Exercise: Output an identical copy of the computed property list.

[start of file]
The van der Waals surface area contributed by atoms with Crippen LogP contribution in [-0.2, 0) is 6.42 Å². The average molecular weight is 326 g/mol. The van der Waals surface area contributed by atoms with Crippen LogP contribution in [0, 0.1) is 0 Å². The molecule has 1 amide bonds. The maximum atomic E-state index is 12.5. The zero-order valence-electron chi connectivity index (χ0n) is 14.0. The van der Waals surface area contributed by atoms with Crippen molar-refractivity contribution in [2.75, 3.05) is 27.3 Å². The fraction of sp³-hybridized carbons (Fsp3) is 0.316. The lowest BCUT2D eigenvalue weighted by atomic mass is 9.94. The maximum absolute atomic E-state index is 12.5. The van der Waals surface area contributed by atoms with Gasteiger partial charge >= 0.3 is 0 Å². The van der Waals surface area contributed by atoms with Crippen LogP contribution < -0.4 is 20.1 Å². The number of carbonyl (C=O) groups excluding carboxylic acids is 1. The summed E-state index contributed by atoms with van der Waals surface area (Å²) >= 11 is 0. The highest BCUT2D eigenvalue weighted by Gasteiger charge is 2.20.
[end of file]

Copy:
The van der Waals surface area contributed by atoms with Crippen LogP contribution in [-0.2, 0) is 6.42 Å². The average molecular weight is 326 g/mol. The van der Waals surface area contributed by atoms with Crippen LogP contribution in [0, 0.1) is 0 Å². The molecule has 1 amide bonds. The maximum atomic E-state index is 12.5. The zero-order valence-electron chi connectivity index (χ0n) is 14.0. The van der Waals surface area contributed by atoms with Crippen molar-refractivity contribution in [2.75, 3.05) is 27.3 Å². The fraction of sp³-hybridized carbons (Fsp3) is 0.316. The lowest BCUT2D eigenvalue weighted by atomic mass is 9.94. The maximum absolute atomic E-state index is 12.5. The van der Waals surface area contributed by atoms with Gasteiger partial charge >= 0.3 is 0 Å². The van der Waals surface area contributed by atoms with Crippen LogP contribution < -0.4 is 20.1 Å². The number of carbonyl (C=O) groups excluding carboxylic acids is 1. The summed E-state index contributed by atoms with van der Waals surface area (Å²) >= 11 is 0. The highest BCUT2D eigenvalue weighted by Gasteiger charge is 2.20.